Councillor calls for greater effort in securing ‘living wage’ for Moray workers

Councillor Sean Morton

More needs to be done to ensure that people in Moray receive a ‘living wage’ according to a local Labour councillor.

Fochabers/Lhanbryde councillor Sean Morton is calling on increased efforts as he highlighted figures that show almost one-quarter of working people in Moray are currently paid less than the £7.65 per hour living wage.

His call comes as his party presented proposals to deliver a living wage to all workers on public contracts – however, the move was defeated as attempted amendments to the Procurement Reform Bill were blocked at the Scottish Parliament by SNP and Tory MSP’s.

Councillor Morton said: “I know from speaking to local people across Moray what a huge difference the living wage would make to people struggling with rising rents, mounting energy bills and spiralling child care costs.

“Research has shown the practical effects too, 47% of people would use the living wage boost to pay bills, it is a pay rise which is desperately needed for the almost a quarter of Moray workers and the 400,000 people across Scotland who are not paid the living wage.

“That is why we need to promote it more effectively and aggressively to protect communities and grow the Moray economy.”

MSP for Highlands, Islands and Moray, Rhoda Grant, added: “The living wage cannot be something the Scottish Government pay lip service to.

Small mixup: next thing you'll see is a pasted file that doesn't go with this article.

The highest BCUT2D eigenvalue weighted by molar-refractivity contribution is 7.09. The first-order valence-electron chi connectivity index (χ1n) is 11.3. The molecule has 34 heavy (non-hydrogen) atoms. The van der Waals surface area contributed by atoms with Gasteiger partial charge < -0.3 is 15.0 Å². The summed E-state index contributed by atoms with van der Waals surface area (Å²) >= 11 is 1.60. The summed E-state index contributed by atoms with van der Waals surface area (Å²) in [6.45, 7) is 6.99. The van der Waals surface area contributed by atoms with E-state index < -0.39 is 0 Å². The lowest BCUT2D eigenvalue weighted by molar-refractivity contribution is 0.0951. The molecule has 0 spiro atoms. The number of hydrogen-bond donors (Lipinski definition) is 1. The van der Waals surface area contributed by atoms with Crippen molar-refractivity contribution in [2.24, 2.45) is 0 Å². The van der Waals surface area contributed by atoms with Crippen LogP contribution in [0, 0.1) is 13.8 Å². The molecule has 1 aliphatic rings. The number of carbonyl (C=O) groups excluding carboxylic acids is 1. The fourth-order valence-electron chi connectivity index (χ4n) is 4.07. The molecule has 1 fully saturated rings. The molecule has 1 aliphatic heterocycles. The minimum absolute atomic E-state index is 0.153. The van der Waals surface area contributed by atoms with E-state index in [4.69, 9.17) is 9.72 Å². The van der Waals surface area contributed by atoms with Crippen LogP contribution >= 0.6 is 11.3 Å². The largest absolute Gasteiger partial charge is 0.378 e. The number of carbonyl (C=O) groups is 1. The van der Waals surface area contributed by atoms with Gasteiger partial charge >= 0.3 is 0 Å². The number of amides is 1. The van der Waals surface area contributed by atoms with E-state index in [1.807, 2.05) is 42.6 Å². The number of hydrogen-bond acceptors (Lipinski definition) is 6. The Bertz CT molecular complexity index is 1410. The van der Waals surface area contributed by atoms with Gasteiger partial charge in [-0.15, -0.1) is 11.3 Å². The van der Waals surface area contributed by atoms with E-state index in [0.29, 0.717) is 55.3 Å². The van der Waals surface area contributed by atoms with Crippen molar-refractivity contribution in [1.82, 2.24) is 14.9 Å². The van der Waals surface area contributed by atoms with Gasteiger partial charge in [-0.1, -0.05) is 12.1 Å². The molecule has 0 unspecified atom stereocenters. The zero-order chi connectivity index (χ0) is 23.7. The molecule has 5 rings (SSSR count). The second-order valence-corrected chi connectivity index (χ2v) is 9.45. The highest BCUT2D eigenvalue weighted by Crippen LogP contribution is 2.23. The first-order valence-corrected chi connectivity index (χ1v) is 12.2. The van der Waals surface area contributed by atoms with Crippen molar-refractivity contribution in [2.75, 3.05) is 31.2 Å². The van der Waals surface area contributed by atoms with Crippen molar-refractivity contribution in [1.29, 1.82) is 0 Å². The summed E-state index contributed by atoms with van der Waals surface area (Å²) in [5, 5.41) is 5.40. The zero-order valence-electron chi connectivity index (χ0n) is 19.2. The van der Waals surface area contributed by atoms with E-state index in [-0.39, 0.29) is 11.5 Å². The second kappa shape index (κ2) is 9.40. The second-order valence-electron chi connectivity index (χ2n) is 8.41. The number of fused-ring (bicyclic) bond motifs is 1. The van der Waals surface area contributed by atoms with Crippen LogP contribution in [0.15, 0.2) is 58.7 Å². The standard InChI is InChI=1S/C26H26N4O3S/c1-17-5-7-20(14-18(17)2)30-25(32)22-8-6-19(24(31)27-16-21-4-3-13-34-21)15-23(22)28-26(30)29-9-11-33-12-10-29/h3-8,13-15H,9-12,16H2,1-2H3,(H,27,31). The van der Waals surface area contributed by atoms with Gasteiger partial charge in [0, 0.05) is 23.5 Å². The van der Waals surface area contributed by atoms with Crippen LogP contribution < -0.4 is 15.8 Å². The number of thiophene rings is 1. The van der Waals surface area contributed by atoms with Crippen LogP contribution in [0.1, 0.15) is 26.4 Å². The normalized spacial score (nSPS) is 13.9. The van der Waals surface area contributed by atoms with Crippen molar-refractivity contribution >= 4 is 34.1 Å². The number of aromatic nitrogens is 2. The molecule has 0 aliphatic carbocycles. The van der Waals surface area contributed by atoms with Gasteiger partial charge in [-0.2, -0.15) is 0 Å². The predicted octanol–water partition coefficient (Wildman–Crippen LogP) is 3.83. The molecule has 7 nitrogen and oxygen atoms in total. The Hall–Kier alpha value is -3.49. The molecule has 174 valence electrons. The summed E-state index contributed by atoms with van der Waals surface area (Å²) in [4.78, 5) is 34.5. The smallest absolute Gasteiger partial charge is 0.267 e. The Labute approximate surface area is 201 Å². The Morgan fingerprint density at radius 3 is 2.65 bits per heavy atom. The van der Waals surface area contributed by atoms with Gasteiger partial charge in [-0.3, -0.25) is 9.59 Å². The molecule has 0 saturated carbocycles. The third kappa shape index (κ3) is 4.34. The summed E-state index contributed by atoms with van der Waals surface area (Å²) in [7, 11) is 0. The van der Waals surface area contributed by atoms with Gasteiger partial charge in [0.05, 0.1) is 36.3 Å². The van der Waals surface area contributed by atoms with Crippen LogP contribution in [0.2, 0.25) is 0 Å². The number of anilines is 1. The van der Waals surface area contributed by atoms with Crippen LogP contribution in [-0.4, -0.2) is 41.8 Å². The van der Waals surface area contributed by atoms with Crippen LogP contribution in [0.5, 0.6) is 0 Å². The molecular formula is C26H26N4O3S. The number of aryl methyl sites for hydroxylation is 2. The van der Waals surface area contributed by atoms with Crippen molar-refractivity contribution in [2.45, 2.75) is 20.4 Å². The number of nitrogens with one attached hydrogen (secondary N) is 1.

“They voted with the Tories to block Labour proposals to deliver a pay rise to home carers, cleaners, caterers and other staff working on public contracts across Scotland.

“The living wage is good for our communities and good for our economy across the Highlands and Islands – it is vital that we do more to promote it.

“It is time now to step the campaign up a gear. Labour is proposing a £1000 tax rebate to employers who pay the living wage, as well as establishing a National Living Wage Strategy reporting and accountable to Parliament, to further the case for the living wage so that everyone gets a fair day’s pay for a hard day’s work.”

The comments came after the Scottish Parliament unanimously passed the Procurement Reform Bill earlier this week.

The stated aim of the bill is to support “Scotland’s economic growth by delivering social and environmental benefits”. Included in the bill are opportunities for small and medium sized businesses to bid for contracts and receive guidance on the living wage.

Leave a comment